Information Literacy in the Disciplines: Music

Last updated May 2018

The ACRL IS Information Literacy in the Disciplines Committee has gathered links and citations to information literacy standards and curricula developed by accrediting agencies, professional associations, and institutions of higher education in Music.

1. Accrediting Agencies & Professional Associations

Music Library Association, Bibliographic Instruction Subcommittee

National Association of Schools of Music

2. Related Research

*Denotes journals

Abromeit, Kathleen, and Vaughan, Victoria. 2004. “Info Lit and the Diva: Integrating Information Literacy into the Oberlin Conservatory of Music Opera Theater Department.” Notes 60, no. 3: 632-652.

Cary, Paul, and Sampsel, Laurie. 2006. “Information Literacy Instructional Objectives for Undergraduate Music Students.” Notes 62, no. 3: 663-679.

Conor, Erin. 2016. “Engaging Students in Disciplinary Practices: Music Information Literacy and the ACRL Framework for Information Literacy in Higher Education.” Notes 73, no. 1: 9-21.

Conor, Erin. 2017. “Reframing the Framework: Situated Information Literacy in the Music Classroom.” Fontes Artis Musicae 64, no. 4: 346-354.

Dougan, Kirstin. 2016. “Music Information Seeking Opportunities and Behavior Then and Now.” In Trends in Music Information Seeking, Behavior, and Retrieval for Creativity, edited by Petros Kostagiolas et al., 42-57. Hershey: IGI Global.

*Fontes Artis Musicae. [Berkeley]: International Association of Music Libraries.

Geary, Gregg S., Laura M. Snyder, Kathleen A. Abromeit, and Deborah Campana, eds. 2004. Music Library Instruction. Lanham: Scarecrow Press.

Harney, Kristin. 2017. “The Value of Collaborative Research Before Independent Research in Undergraduate Music Education.” Journal of Music Teacher Education 26, no. 3: 65-76.

Hatschek, Keith, and Veronica A. Wells. 2014. “Developing Information Literacy Skills for Tomorrow’s Music Industry Leaders.” MEIEA Journal 14, no.1: 157-181.

Mayer, Jennifer. 2015. “Serving the Needs of Performing Arts Students: A Case Study.” portal: Libraries and the Academy 15, no. 3: 409-431.

*Music Reference Services Quarterly. [Philadelphia]: Routledge/Taylor & Francis.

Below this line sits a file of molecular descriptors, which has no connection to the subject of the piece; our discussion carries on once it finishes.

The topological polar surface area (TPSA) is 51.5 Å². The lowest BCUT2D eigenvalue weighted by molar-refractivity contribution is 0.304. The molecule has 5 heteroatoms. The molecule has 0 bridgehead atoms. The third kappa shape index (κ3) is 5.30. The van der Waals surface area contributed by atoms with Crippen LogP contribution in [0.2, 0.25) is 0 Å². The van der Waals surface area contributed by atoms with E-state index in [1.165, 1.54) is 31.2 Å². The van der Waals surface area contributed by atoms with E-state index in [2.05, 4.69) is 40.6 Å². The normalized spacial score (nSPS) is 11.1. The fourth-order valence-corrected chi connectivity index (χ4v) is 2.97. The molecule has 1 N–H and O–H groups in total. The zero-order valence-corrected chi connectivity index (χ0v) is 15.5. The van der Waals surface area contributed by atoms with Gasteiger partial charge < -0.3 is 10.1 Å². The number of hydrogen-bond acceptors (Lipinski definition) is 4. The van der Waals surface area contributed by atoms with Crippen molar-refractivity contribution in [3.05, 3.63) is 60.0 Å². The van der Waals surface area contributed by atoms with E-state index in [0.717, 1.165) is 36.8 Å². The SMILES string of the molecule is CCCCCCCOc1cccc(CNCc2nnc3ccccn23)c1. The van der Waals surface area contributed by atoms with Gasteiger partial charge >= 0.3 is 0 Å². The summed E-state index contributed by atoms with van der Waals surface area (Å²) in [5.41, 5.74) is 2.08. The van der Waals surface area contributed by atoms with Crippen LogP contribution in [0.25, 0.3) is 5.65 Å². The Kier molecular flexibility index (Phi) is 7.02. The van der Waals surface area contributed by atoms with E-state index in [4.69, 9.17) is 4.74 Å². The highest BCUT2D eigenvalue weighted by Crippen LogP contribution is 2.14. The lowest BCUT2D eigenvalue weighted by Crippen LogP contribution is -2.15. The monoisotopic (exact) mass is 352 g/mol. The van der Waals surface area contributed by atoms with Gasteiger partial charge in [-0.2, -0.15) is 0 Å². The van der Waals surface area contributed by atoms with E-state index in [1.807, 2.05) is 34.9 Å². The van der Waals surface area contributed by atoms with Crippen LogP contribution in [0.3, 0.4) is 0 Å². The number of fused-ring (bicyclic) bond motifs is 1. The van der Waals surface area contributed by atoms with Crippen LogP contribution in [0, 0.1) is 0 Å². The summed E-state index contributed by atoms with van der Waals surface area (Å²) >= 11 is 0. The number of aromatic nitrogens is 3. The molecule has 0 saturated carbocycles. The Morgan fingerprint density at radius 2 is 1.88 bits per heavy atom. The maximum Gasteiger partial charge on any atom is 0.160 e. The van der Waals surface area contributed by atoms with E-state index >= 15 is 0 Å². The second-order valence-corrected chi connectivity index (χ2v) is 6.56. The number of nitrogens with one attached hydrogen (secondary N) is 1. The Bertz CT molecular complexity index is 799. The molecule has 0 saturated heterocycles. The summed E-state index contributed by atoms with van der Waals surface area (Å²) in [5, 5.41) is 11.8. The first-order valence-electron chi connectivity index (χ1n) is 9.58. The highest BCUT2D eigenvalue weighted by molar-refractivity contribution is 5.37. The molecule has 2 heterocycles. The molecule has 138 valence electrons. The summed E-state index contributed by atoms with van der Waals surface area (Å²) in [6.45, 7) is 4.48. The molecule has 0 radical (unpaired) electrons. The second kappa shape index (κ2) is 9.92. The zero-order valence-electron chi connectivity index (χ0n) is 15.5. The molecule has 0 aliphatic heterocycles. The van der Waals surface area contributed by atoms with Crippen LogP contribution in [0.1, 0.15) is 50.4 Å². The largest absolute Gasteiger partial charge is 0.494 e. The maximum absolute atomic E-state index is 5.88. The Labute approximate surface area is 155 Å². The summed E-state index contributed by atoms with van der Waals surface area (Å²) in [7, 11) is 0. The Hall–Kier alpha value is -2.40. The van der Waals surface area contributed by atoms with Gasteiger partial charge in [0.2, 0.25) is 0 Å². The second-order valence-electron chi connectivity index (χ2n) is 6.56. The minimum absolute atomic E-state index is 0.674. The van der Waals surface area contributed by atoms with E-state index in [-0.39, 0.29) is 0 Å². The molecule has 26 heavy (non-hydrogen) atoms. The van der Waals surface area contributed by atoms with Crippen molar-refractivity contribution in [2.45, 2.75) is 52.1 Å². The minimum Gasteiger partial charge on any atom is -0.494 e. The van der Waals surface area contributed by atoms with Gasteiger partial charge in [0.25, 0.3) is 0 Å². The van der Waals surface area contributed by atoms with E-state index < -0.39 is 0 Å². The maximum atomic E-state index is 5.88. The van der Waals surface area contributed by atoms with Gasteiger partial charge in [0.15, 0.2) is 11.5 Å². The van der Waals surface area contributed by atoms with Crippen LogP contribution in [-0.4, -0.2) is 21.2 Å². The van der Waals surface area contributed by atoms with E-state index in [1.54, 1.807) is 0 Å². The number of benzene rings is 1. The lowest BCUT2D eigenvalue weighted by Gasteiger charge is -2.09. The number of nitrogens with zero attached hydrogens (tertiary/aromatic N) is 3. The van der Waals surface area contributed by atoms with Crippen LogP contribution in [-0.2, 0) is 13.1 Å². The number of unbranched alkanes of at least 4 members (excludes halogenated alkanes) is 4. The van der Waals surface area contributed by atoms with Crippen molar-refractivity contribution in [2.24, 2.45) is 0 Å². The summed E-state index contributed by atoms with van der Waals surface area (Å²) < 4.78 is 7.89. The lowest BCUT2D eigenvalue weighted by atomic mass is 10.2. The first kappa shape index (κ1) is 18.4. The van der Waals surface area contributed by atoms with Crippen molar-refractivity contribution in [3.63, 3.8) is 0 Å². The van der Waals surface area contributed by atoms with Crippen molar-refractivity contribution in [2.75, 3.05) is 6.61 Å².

*Notes – A Quarterly Journal of the Music Library Association. [Philadelphia]: Music Library Association.

Pierce, Deborah L. 2009. “Influencing the Now and Future Faculty: Retooling Information Literacy.Notes 66, no. 2 (2009): 233-48.

Zanin-Yost, Alessia and Christina L. Reitz. 2014. “Information Literacy in Music History: Fostering Success in Teaching and Learning.” Journal of Library Administration 54, no.7: 562-572.

3. Adaptable Instructional Materials

Bellman, Jonathan. 2007. A Short Guide to Writing about Music. 2nd ed. Upper Saddle River: Pearson, 2007. [research and writing guidance may be adapted for instruction]

Hansen, Kelli. 2014. “Our School Song: Using Sound Recordings and Sheet Music to Explore Historical Music.” In Using Primary Sources: Hands-on Instructional Exercises, edited by Anne Bahde et al., 13-17. Santa Barbara: Libraries Unlimited.

Sampsel, Laurie J. 2013. “Music.” In Information Literacy Instruction That Works : A Guide to Teaching by Discipline and Student Population, edited by Patrick Ragains, 155-168. 2nd ed. Chicago: ALA Neal-Schuman. [several lesson ideas]

One Response to Information Literacy in the Disciplines: Music

  1. Really nice article. I recollect this quote “Write for a scientist in another field. Don’t underestimate your readers’ intelligence, but don’t overestimate their knowledge of a particular field. When writing about science, don’t simplify the science; simplify the writing.”

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